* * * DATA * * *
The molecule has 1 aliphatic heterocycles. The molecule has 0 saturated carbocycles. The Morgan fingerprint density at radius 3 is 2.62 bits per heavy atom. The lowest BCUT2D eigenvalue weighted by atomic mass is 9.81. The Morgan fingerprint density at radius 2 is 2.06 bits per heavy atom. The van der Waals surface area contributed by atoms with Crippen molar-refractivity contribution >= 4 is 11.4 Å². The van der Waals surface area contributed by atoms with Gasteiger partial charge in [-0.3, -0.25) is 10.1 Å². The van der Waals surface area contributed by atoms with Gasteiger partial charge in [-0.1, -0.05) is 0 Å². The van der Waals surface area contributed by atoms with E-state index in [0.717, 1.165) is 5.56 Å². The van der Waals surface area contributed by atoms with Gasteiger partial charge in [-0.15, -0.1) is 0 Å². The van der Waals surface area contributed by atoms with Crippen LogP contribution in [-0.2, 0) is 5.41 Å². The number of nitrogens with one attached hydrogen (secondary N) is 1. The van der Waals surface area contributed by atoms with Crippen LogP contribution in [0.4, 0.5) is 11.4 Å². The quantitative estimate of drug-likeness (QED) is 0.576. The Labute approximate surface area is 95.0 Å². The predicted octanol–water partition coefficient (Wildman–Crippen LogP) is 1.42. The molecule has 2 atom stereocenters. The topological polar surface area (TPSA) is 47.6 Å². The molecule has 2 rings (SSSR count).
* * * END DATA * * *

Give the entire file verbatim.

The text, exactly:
The molecule has 1 aliphatic heterocycles. The molecule has 0 saturated carbocycles. The Morgan fingerprint density at radius 3 is 2.62 bits per heavy atom. The lowest BCUT2D eigenvalue weighted by atomic mass is 9.81. The Morgan fingerprint density at radius 2 is 2.06 bits per heavy atom. The van der Waals surface area contributed by atoms with Crippen molar-refractivity contribution >= 4 is 11.4 Å². The van der Waals surface area contributed by atoms with Gasteiger partial charge in [-0.3, -0.25) is 10.1 Å². The van der Waals surface area contributed by atoms with Gasteiger partial charge in [-0.1, -0.05) is 0 Å². The van der Waals surface area contributed by atoms with E-state index in [0.717, 1.165) is 5.56 Å². The van der Waals surface area contributed by atoms with Gasteiger partial charge in [-0.15, -0.1) is 0 Å². The van der Waals surface area contributed by atoms with Crippen LogP contribution in [-0.2, 0) is 5.41 Å². The number of nitrogens with one attached hydrogen (secondary N) is 1. The van der Waals surface area contributed by atoms with Crippen LogP contribution in [0.4, 0.5) is 11.4 Å². The quantitative estimate of drug-likeness (QED) is 0.576. The Labute approximate surface area is 95.0 Å². The predicted octanol–water partition coefficient (Wildman–Crippen LogP) is 1.42. The molecule has 2 atom stereocenters. The topological polar surface area (TPSA) is 47.6 Å². The molecule has 2 rings (SSSR count).